Israeli Prime Minister Benjamin Netanyahu rejected all allegations of fraud on Thursday, pledging to remain the head of state in Israel despite being charged with a series of charges of corruption.
Hours after being charged with corruption, fraud and breach of trust by the Attorney General, Netanyahu denounced the allegations and called them "false" and "politically motivated," reports Al Jazeera.
"What is going on here is an attempt to stage a coup against the prime minister," Netanyahu said. "The object of the investigations was to oust the right-wing from government."
Earlier on Thursday, Attorney General Avichai Mandelblit announced the indictment, calling it a "heavy-hearted decision" based on sound legal evidence only.
However, Netanyahu said the investigators "weren't after the truth, they were after me".
Netanyahu railed against his political rivals and government institutions in a 15-minute speech, accusing police and judiciary of bias.
He vowed to continue on as prime minister despite potential court dates and intense political pressure.
"I will continue to lead this country, according to the letter of the law," he said. "I will not allow lies to win."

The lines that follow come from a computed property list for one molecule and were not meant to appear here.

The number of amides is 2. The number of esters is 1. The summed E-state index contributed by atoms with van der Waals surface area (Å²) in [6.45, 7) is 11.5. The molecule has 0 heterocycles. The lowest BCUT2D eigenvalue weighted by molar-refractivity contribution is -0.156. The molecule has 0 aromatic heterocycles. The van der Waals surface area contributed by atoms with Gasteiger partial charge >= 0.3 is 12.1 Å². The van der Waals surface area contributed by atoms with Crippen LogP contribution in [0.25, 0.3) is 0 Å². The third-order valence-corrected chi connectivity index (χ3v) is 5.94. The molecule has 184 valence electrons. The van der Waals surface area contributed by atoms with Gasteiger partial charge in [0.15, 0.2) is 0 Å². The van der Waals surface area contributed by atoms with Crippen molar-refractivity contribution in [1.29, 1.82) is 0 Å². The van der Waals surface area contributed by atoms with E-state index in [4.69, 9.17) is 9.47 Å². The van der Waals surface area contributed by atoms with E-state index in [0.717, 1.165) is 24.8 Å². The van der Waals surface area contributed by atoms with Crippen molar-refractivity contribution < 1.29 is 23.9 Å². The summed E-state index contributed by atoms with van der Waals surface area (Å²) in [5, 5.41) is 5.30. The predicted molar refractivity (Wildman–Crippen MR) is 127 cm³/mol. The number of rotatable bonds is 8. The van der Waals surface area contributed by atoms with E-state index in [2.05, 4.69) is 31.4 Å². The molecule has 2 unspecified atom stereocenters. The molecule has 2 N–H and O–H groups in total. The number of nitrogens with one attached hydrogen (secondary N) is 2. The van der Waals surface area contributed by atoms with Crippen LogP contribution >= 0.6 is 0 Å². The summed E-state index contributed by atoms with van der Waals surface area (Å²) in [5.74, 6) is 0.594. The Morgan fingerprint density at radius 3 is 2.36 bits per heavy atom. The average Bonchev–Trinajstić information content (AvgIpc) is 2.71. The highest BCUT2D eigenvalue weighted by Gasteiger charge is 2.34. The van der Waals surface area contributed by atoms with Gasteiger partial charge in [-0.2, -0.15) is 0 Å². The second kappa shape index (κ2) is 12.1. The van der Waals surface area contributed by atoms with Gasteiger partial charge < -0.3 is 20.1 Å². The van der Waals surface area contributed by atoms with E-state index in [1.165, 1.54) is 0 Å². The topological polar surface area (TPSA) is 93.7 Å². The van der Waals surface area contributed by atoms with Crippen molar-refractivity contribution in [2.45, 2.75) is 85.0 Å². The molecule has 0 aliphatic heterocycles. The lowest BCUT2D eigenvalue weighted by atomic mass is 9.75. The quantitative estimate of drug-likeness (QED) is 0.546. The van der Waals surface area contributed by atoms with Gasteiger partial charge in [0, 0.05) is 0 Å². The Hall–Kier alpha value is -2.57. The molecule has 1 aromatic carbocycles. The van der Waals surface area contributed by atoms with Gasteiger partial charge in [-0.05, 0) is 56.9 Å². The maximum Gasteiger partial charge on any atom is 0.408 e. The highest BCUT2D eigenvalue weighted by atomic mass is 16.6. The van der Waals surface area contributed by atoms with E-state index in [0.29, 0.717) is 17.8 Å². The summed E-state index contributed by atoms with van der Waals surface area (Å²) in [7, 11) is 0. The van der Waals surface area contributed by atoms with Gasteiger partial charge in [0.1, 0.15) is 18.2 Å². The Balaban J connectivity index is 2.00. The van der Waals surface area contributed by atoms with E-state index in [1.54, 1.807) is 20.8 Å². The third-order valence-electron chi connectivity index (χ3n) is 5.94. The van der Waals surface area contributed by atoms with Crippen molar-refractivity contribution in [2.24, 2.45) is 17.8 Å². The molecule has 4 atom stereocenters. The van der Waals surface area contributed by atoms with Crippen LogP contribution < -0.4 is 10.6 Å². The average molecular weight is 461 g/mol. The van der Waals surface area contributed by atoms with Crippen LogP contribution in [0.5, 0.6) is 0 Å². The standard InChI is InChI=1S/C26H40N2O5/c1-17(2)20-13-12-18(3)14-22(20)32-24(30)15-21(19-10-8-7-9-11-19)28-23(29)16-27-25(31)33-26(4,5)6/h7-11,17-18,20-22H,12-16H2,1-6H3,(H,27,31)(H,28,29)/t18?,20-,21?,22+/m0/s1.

What are the charges?
In February, Mandelblit announced his intention to bring charges of fraud, breach of trust, and corruption against Netanyahu, following up on recommendations from the police.
The investigations were listed as Cases 4,000, 1,000, and 2,000.
The allegations range from receiving gifts worth thousands of dollars to an agreement to change regulatory frameworks in favor of a media group in exchange for favorable press coverage.
Case 1,000 alleges that Netanyahu and his wife have unfairly received gifts in return for political favours from Arnon Milchan, a Hollywood producer and Israeli citizen, as well as from Australian billionaire James Packer. The gifts included champagne and cigars, according to reports.
In Case 2,000, Netanyahu is suspected of having reached an agreement with Israeli daily newspaper Yedioth Ahronoth's owner to receive favorable media coverage in return for legislation that would slow the growth of competing Israel Hayom newspaper.
Of Netanyahu's investigations, Case 4,000 is considered the most serious.
He is rumored to have lobbied with Israeli telecommunications company Bezeq's controlling shareholder, Shaul Elovitch, for positive coverage on his Walla! News website in exchange for policies benefitting Bezeq.